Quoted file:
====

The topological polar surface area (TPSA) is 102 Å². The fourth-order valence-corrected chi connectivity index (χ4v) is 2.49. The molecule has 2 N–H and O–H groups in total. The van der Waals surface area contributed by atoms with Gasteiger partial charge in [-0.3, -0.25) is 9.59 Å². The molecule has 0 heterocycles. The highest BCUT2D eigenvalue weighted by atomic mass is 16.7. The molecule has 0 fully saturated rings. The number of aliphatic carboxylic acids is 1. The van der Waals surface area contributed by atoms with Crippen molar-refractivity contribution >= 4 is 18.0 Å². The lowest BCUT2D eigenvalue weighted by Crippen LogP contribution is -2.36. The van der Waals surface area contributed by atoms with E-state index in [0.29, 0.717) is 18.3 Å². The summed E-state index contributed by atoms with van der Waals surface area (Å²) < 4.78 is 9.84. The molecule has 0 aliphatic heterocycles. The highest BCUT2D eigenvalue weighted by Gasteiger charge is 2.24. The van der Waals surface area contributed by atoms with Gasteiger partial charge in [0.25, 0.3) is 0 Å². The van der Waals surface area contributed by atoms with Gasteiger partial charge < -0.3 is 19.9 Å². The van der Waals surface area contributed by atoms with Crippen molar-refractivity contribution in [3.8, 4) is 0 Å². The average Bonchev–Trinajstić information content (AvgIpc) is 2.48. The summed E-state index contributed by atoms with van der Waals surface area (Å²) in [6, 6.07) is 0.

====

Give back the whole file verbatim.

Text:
The topological polar surface area (TPSA) is 102 Å². The fourth-order valence-corrected chi connectivity index (χ4v) is 2.49. The molecule has 2 N–H and O–H groups in total. The van der Waals surface area contributed by atoms with Gasteiger partial charge in [-0.3, -0.25) is 9.59 Å². The molecule has 0 heterocycles. The highest BCUT2D eigenvalue weighted by atomic mass is 16.7. The molecule has 0 fully saturated rings. The number of aliphatic carboxylic acids is 1. The van der Waals surface area contributed by atoms with Crippen molar-refractivity contribution >= 4 is 18.0 Å². The lowest BCUT2D eigenvalue weighted by Crippen LogP contribution is -2.36. The van der Waals surface area contributed by atoms with E-state index in [0.29, 0.717) is 18.3 Å². The summed E-state index contributed by atoms with van der Waals surface area (Å²) < 4.78 is 9.84. The molecule has 0 aliphatic heterocycles. The highest BCUT2D eigenvalue weighted by Gasteiger charge is 2.24. The van der Waals surface area contributed by atoms with Gasteiger partial charge in [0.25, 0.3) is 0 Å². The van der Waals surface area contributed by atoms with Gasteiger partial charge < -0.3 is 19.9 Å². The van der Waals surface area contributed by atoms with Crippen molar-refractivity contribution in [3.8, 4) is 0 Å². The average Bonchev–Trinajstić information content (AvgIpc) is 2.48. The summed E-state index contributed by atoms with van der Waals surface area (Å²) in [6, 6.07) is 0.